Here is what I like about OData + WCF Data Services:

OData + WCF Data Services has finally allowed Client Applications to be more "expressive" when querying Data over the Web. Before, we always had to use ASMX or WCF to build rigid Web APIs which get unwieldly and require constant changes whenever a UI wants something slightly different. The Client Application could only specify parameters to dictate what criteria to return. Or do like I did and "Serialize" LINQ Expressions and pass those as the Parameters and re-hydrate into Expressions<Func<T,bool>> on the Server. Its decent. Got the job done, but I want to use LINQ on the Client and have it translated over the Web using REST, which is exactly what OData allows and I don't want to use my own "hack" of a solution.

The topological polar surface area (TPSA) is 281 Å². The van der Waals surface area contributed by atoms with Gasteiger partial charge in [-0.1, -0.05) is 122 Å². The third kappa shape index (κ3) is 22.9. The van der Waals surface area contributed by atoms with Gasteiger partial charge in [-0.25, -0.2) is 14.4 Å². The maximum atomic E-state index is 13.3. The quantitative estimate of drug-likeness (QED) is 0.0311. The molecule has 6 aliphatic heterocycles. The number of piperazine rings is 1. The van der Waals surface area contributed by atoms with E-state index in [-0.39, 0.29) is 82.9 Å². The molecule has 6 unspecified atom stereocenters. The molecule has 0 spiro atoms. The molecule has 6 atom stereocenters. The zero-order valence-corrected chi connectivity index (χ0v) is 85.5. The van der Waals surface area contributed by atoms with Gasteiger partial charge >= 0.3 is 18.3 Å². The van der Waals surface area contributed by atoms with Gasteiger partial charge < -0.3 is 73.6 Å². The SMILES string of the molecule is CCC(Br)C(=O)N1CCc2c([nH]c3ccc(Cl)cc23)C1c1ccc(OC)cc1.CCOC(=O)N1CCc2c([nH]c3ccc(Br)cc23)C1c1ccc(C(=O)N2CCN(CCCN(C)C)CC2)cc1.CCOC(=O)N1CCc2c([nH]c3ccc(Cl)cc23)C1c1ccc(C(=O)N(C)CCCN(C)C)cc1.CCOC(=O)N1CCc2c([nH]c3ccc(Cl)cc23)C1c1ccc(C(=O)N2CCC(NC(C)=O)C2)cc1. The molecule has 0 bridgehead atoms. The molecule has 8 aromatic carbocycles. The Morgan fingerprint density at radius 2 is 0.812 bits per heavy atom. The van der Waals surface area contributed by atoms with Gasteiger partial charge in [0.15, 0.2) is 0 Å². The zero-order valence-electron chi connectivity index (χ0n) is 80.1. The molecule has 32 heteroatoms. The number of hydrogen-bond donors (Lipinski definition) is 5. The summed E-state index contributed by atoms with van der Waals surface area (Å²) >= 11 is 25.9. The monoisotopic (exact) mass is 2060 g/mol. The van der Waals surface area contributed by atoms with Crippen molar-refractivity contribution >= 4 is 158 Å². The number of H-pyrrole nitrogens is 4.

It's like exposing "TRANSACT SQL" without the need of a DB Connection String. Simply provide a Url and whoala! Start querying. Of course, both WebApi and WCF Data Services support Authentication/Authorization, so you can control access, append additional "Where" statements based on roles or other data configuration. I'd rather do this in my Web Api Layer than in SQL (like building Views or Stored Procs). And now that Applications can build queries themselves, you'll see Ad-Hoc and BI Reporting tools starting to leverage OData and allow Users to define their own results. Not relying on Static Reports where they have minimal control.